Alcohol can increase the risk of some types of cancer, especially when combined with other risk factors, such as smoking. Even light alcohol consumption is associated with an increased risk of oral cancer, cancer of the pharynx, and breast cancer in women, when compared with nondrinkers and those who drink only on occasion.
Moderate to heavy (but not light) drinking is associated with colorectal cancer and cancer of the larynx, while studies show that heavy (but not light or moderate) drinking increases the risk of liver, stomach, lung, pancreas and gallbladder cancers. The U.S. Dietary Guidelines define moderate drinking as up to one drink a day for women, two for men.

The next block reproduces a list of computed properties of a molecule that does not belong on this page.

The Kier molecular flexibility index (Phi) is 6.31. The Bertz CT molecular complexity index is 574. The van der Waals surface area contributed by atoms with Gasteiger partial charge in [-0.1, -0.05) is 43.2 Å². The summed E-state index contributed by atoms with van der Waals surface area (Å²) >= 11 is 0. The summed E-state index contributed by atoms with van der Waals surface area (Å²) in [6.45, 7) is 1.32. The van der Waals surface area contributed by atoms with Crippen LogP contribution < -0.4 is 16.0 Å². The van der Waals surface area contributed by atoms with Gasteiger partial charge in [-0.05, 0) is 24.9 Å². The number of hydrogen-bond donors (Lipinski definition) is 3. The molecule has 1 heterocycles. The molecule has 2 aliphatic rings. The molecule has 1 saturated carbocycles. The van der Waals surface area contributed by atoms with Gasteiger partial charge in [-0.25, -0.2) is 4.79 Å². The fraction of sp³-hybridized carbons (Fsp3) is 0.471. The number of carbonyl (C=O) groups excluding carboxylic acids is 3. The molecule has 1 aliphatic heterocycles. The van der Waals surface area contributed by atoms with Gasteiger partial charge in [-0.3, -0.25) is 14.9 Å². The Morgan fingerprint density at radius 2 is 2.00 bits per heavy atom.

Cancers that have not been linked to alcohol consumption include Hodgkin’s and non-Hodgkin’s lymphoma and those of the brain, cervix, ovary, small intestine, endometrium, and bladder. Interestingly, some studies have found that light to moderate drinking may actually lower the risk of Hodgkin’s and non-Hodgkin’s lymphoma, as well as kidney and thyroid cancers when compared with rates in nondrinkers and occasional drinkers. Researchers don’t yet know why this may be true.
According to the American Cancer Society, the amount of alcohol (ethanol) you drink over time has more of an effect on cancer risk than the type of alcoholic beverage you choose. Some of the ways ethanol, and its byproducts that form within your body, may increase cancer risk include damaging tissue, blocking nutrient absorption, increasing estrogen production, and causing potential changes in DNA.